- Stopping black-market nuclear networks. The Commission called for greatly expanded international police and intelligence cooperation to stop black-market nuclear networks; a stepped-up effort to help states implement their UNSC 1540 obligations to put in place effective export controls, border controls, and transshipment controls, including having the IAEA develop model legislation that states could draw on; and beefing up the IAEA unit devoted to tracking black-market networks, giving it more resources and a broader mission, not just to inform IAEA safeguards but to help states "shut down these networks and find and fix leaks in their control systems."
- Broad steps toward nuclear disarmament. The Commission made the point that getting political support among non-nuclear-weapon states for new nonproliferation steps would require arms reduction progress, and called for a broad disarmament agenda in which "early steps" would include "deep reductions in existing arsenals; removal of all nuclear weapons from quick-launch alert; transparent security and accounting for, and reductions in tactical nuclear weapons; verifiable dismantling of excess nuclear weapons; secure and verified storage and disposition of all plutonium and HEU not required for remaining military purposes; ratification of the Comprehensive Test Ban Treaty; and a verifiable global treaty ending the production of nuclear materials for nuclear weapons."
- A major boost in the IAEA budget. The Commission made clear that with the amount of material under safeguards having increased more than 10-fold during a period in which the IAEA has largely been confined to a zero-real-growth budget, the IAEA needs more resources to do its current job — and would need still more to carry out the bigger mandate the Commission envisioned. The Commission called for a one-time €80 million ($124 million) increase to pay, among other things, for refurbishing the IAEA's safeguards lab and beefing up its emergency response center, coupled with increasing the €289 ($448 million) regular budget by roughly €50 million ($77.5 million) each year for several years (roughly 17% a year). By 2020, the Commission envisioned a doubled IAEA budget.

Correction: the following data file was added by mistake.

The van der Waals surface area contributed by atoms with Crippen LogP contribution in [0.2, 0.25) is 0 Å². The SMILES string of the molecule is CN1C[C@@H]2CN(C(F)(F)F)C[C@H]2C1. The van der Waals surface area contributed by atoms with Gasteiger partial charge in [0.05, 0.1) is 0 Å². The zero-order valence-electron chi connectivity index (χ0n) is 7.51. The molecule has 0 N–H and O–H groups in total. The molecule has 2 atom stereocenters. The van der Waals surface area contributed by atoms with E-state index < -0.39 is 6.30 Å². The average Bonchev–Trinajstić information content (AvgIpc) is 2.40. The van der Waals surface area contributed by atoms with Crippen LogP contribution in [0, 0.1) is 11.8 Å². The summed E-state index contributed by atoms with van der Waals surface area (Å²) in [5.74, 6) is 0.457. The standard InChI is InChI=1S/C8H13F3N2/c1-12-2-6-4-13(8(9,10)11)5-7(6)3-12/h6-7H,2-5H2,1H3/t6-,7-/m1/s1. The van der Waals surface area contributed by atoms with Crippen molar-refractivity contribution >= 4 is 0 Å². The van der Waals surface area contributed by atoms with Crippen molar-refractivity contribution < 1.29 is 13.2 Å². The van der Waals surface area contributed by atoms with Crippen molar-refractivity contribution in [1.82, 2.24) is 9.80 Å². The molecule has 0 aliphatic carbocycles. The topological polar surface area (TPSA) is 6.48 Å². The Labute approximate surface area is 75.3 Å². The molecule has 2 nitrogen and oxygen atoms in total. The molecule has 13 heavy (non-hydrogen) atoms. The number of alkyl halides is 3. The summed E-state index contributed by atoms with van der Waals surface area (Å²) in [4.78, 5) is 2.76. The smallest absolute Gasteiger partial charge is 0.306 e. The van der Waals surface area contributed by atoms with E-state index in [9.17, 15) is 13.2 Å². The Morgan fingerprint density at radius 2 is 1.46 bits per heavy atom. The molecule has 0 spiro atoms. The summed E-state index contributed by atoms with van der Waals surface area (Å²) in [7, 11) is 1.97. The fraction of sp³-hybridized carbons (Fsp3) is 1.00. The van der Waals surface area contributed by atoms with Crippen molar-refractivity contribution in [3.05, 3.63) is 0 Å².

- Stepped-up support for nuclear energy and nuclear applications. The Commission called on the IAEA to expand its efforts to help states building nuclear reactors for the first time establish appropriate infrastructure to ensure that this will be done safely, securely, and peacefully. It encouraged the establishment of international waste repositories and fuel-leasing and reactor-leasing programs, so that every state using nuclear energy would not need its own waste repository. The group also called for an expansion of nuclear R&D, the establishment of multinational partnerships that would offer small, safe, and secure factory-built reactors with comprehensive fuel services to developing countries. Noting that most IAEA member states do not have a nuclear reactor and see help with nuclear applications as the main benefit of IAEA membership, the Commission also called for expanding the IAEA's technical cooperation budget, while refocusing it on applications that would have the most benefit for improving human well-being, and developing an exit strategy for each area of cooperation with each state — that is, a strategy for enabling the state to carry on without further assistance.
Director-General ElBaradei has scheduled an in-depth discussion of the report for the September Board of Governors meeting. Strong leadership from key member states — including the United States — will be essential if these recommendations are to be implemented.
For more information about this publication please contact the Belfer Center Communications Office at 617-495-9858.